MAJOR VS. MAJOR: So you know how Jared Leto has that band 30 Seconds to Mars? They got in a dustup with EMI a few years ago—they signed a deal that landed them over 2 million in debt—and Artifact is about them making their latest record This is War while fighting a $30 million lawsuit. There’s a thing rich people never seem to understand, which is that your money means no one will ever feel bad for you, fair or no, and when you are narrating an infographic about major label that begins, “The label gives you and advance. Say $250,000,” you are not appealing to the general public and the thousands of people in bands who are just happy to get a $1000 grant from the provincial government. *Cough.* When your singer is a movie star who’s been famous since his teens, all dramatic framing of him standing pensively on rocks over a Hollywood precipice is missing the point. Not to mention his terrible band.
UNPREDICTABLE: The press conference for The Master, Paul Thomas no longer PT Anderson’s not-really-but-totally-Scientology epic, starts about 15 minutes late. A weird thing happens where Harvey Weinstein appears on the dias to apologize personally, adding “Joaquin [Phoenix] and Paul are stuck in traffic behind, I’m serious, a Jesus Saves parade.” Phoenix doesn’t show; when someone asks why Anderson replies “He’s too unpredictable I have that same tape recorder at home!”
CLEAR EYES FULL HEARTS: David O. Russell’s The Fighter was my favourite film of 2010, so I was excited to see Silver Linings Playbook, despite its copious amounts of walking white toast Bradley Cooper. Cooper stars as a man who’s had a nervous breakdown and returns home to rehab at his parents’ (Robert De Niro and Jacki Weaver), planning to get in shape and get his wife back. A monkey wrench in this plan is Tiffany (Jennifer Lawrence, a similar social reject (widow/slut). It’s the first time in his life Cooper has been interesting, and Lawrence renders all thoughts of that YA adult franchise she’s in non-existent. At the press conference the modeator asks Cooper if being named People’s Sexiest Man Alive has an effect on his choices or how he’s perceived. Cooper: “Is that a serious question?”
FRANCES YEAH: Indie power couple Greta Gerwig and Noah Baumbach wrote Frances Ha together. She stars, he directs. It’s basically a long-form Girls episode (and Adam Driver is even there), wherein Frances bumps around New York apartments, an ill-advised weekend to Paris and a complicated relationship with her best friend. Shot in black and white, that and Gerwig’s naturalistic acting style make it feel a bit My First Film, which is weird because Baumbach makes terrifically self-assured movies (The Squid and the Whale, Margot at the Wedding, Greenberg) but it’s funny as shit and guess what Gerwig is still the best thing in movies right now.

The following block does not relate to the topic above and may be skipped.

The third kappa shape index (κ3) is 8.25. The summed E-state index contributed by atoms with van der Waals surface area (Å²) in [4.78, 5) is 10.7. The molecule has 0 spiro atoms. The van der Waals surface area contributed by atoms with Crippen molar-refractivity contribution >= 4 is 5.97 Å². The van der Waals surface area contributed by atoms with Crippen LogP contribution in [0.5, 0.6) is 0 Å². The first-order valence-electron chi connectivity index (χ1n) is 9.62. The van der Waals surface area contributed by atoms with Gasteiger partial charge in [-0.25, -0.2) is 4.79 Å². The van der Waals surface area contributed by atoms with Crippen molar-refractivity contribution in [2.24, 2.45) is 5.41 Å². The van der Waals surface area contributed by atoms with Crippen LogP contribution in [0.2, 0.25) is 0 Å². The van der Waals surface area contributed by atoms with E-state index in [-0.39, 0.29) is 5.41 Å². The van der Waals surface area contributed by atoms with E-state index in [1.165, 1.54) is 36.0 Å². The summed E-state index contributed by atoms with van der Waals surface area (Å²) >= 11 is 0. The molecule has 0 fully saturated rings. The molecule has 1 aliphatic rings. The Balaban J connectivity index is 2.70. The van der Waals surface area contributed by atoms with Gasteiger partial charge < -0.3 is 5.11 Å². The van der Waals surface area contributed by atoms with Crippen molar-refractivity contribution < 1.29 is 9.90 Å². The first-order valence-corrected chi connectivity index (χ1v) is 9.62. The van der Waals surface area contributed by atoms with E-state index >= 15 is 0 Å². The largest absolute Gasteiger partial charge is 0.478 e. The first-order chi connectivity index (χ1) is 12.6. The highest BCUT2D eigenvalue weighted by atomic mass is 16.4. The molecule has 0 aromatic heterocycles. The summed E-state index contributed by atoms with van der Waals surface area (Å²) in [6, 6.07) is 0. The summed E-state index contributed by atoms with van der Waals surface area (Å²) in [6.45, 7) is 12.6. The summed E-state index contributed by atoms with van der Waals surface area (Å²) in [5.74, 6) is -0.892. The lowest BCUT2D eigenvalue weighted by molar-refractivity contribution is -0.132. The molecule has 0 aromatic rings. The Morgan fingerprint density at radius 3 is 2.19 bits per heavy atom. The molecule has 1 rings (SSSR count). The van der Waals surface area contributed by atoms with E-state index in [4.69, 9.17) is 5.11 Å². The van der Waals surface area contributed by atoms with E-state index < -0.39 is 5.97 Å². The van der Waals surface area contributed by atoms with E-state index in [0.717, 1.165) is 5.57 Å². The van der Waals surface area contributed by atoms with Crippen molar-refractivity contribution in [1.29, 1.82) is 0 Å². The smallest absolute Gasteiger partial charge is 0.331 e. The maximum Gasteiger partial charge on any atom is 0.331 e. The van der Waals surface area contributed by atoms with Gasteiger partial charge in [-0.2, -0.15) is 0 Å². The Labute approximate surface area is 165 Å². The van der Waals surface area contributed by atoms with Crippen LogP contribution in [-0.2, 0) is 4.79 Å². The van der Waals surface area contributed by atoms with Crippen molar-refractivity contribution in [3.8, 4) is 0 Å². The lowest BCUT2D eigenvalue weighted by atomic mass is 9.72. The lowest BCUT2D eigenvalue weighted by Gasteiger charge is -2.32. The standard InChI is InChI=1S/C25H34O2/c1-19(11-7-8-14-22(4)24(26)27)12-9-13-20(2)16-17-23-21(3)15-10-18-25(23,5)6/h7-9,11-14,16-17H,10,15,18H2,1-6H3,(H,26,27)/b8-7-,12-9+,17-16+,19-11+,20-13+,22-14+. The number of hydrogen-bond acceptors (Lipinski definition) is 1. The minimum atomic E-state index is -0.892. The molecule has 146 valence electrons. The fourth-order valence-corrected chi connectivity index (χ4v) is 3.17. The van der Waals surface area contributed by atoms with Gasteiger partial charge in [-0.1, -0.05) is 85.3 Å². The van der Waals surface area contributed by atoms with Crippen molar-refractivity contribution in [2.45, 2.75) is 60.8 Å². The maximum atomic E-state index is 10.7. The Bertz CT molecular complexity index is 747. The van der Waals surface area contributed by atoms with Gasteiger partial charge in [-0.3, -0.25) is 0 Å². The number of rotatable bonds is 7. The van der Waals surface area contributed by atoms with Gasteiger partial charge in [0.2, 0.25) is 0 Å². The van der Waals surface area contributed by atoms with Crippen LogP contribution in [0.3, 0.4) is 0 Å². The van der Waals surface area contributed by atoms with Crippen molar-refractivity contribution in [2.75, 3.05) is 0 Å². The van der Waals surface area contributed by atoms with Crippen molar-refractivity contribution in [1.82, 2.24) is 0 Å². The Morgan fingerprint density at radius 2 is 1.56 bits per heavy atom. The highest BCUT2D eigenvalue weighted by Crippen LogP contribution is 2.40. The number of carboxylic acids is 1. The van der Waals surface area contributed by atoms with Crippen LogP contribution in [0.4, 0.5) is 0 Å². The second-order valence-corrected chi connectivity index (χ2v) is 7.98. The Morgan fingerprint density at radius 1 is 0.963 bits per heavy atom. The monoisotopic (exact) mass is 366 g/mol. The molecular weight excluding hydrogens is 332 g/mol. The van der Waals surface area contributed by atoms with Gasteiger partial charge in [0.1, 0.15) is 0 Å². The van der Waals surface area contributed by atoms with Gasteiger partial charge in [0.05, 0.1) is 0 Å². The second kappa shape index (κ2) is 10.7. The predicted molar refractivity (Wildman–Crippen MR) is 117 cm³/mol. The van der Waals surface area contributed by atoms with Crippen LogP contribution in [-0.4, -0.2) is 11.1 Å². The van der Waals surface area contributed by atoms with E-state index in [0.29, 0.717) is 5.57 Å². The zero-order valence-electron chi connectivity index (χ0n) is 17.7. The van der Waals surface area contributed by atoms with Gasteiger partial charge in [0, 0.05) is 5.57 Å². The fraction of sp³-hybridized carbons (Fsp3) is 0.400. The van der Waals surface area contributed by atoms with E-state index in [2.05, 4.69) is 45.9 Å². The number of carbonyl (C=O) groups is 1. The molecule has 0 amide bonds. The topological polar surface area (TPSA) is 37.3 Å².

A SINGLE STINKER: The screening for Passion was packed to the gills, to the point where the theatre manager scolded the crowd for leaving single seats in the middle. “Why is this film so popular?” asked my seatmate. “Lesbians,” I said. “What?” “They really want to see Rachel McAdams kiss a girl.” And she does, sort of, but first she is just terrible as an ad executive who screws over her protégé (Noomi Rapace, the original Dragon Tattoo girl, also terrible). At one point Rapace starts taking sleeping pills and all natural light is replaced by angles and a slanted camera, and look I know Brian De Palma is a stylist and blah blah red but this movie is so audaciously awful, and not in the way that Lee Daniels is awful but he thinks he is a great artist so it’s at least entertaining, but just lazily awful. This is the most I’ve heard anyone laugh and Passion is not a comedy.
THEN WE TAKE, UH, BURLINGTON VERMONT? At an interesting panel hosted by Telefilm called “First We Take Manhattan: Canadian Films in the US,” Geoffrey Gilmore, ex of the Sundance Film Festival and currently with the Tribeca outfit, says that Canada has a “brand identity” problem. “Part of our ignorance of Canadian films is our ignorance about Canada,” he says of America. No solutions are arrived at, but super-producer John Sloss, who I tought would be much older, does rant a little bit about how critics are giving their real estate to “review proof” movies that don’t need the press, which, he admits, “is its own panel.”